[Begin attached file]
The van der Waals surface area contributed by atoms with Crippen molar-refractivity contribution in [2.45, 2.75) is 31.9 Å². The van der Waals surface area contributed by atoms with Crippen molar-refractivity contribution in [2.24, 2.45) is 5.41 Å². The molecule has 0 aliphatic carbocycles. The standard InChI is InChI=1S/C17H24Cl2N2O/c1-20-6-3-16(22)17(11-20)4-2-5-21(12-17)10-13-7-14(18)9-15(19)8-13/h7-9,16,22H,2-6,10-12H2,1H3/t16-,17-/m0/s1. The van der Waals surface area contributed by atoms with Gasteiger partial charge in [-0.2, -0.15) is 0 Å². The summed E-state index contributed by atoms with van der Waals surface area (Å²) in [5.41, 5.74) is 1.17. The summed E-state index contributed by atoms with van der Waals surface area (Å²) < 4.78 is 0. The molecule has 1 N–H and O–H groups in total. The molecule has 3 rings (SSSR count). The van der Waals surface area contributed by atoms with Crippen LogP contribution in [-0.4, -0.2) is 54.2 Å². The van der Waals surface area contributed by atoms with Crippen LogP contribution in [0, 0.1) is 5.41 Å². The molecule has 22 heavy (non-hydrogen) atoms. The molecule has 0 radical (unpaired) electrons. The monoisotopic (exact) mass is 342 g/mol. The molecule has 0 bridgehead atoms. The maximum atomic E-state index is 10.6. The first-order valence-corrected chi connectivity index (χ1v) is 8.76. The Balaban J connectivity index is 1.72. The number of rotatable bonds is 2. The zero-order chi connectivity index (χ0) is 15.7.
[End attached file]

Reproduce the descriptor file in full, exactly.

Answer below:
The van der Waals surface area contributed by atoms with Crippen molar-refractivity contribution in [2.45, 2.75) is 31.9 Å². The van der Waals surface area contributed by atoms with Crippen molar-refractivity contribution in [2.24, 2.45) is 5.41 Å². The molecule has 0 aliphatic carbocycles. The standard InChI is InChI=1S/C17H24Cl2N2O/c1-20-6-3-16(22)17(11-20)4-2-5-21(12-17)10-13-7-14(18)9-15(19)8-13/h7-9,16,22H,2-6,10-12H2,1H3/t16-,17-/m0/s1. The van der Waals surface area contributed by atoms with Gasteiger partial charge in [-0.2, -0.15) is 0 Å². The summed E-state index contributed by atoms with van der Waals surface area (Å²) in [5.41, 5.74) is 1.17. The summed E-state index contributed by atoms with van der Waals surface area (Å²) < 4.78 is 0. The molecule has 1 N–H and O–H groups in total. The molecule has 3 rings (SSSR count). The van der Waals surface area contributed by atoms with Crippen LogP contribution in [-0.4, -0.2) is 54.2 Å². The van der Waals surface area contributed by atoms with Crippen LogP contribution in [0, 0.1) is 5.41 Å². The molecule has 22 heavy (non-hydrogen) atoms. The molecule has 0 radical (unpaired) electrons. The monoisotopic (exact) mass is 342 g/mol. The molecule has 0 bridgehead atoms. The maximum atomic E-state index is 10.6. The first-order valence-corrected chi connectivity index (χ1v) is 8.76. The Balaban J connectivity index is 1.72. The number of rotatable bonds is 2. The zero-order chi connectivity index (χ0) is 15.7.